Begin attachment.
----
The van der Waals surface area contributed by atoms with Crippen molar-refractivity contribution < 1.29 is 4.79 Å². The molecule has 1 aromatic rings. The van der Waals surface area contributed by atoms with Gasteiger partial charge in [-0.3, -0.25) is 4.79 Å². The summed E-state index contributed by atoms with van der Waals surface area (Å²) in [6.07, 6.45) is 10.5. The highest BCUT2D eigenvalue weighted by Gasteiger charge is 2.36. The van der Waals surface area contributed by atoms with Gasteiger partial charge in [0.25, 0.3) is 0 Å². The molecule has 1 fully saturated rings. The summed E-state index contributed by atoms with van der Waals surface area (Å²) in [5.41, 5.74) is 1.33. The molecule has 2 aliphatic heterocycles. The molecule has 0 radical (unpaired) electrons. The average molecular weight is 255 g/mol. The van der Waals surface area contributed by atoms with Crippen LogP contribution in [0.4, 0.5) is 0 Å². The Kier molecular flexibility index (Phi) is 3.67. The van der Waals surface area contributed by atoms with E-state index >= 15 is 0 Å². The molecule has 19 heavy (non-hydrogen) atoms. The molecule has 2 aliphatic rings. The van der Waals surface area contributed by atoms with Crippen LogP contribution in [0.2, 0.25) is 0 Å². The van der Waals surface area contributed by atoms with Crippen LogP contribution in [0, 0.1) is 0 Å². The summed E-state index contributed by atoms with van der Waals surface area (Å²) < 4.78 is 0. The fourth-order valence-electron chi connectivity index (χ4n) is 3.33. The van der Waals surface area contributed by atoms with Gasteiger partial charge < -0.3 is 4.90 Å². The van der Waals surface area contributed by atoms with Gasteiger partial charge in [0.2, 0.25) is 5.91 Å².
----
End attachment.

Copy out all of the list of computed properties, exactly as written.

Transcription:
The van der Waals surface area contributed by atoms with Crippen molar-refractivity contribution < 1.29 is 4.79 Å². The molecule has 1 aromatic rings. The van der Waals surface area contributed by atoms with Gasteiger partial charge in [-0.3, -0.25) is 4.79 Å². The summed E-state index contributed by atoms with van der Waals surface area (Å²) in [6.07, 6.45) is 10.5. The highest BCUT2D eigenvalue weighted by Gasteiger charge is 2.36. The van der Waals surface area contributed by atoms with Gasteiger partial charge in [0.25, 0.3) is 0 Å². The molecule has 1 fully saturated rings. The summed E-state index contributed by atoms with van der Waals surface area (Å²) in [5.41, 5.74) is 1.33. The molecule has 2 aliphatic heterocycles. The molecule has 0 radical (unpaired) electrons. The average molecular weight is 255 g/mol. The van der Waals surface area contributed by atoms with Crippen LogP contribution in [0.4, 0.5) is 0 Å². The Kier molecular flexibility index (Phi) is 3.67. The van der Waals surface area contributed by atoms with E-state index >= 15 is 0 Å². The molecule has 19 heavy (non-hydrogen) atoms. The molecule has 2 aliphatic rings. The van der Waals surface area contributed by atoms with Crippen LogP contribution in [0.2, 0.25) is 0 Å². The van der Waals surface area contributed by atoms with Crippen LogP contribution in [0, 0.1) is 0 Å². The summed E-state index contributed by atoms with van der Waals surface area (Å²) < 4.78 is 0. The fourth-order valence-electron chi connectivity index (χ4n) is 3.33. The van der Waals surface area contributed by atoms with Gasteiger partial charge < -0.3 is 4.90 Å². The van der Waals surface area contributed by atoms with Gasteiger partial charge in [0.2, 0.25) is 5.91 Å².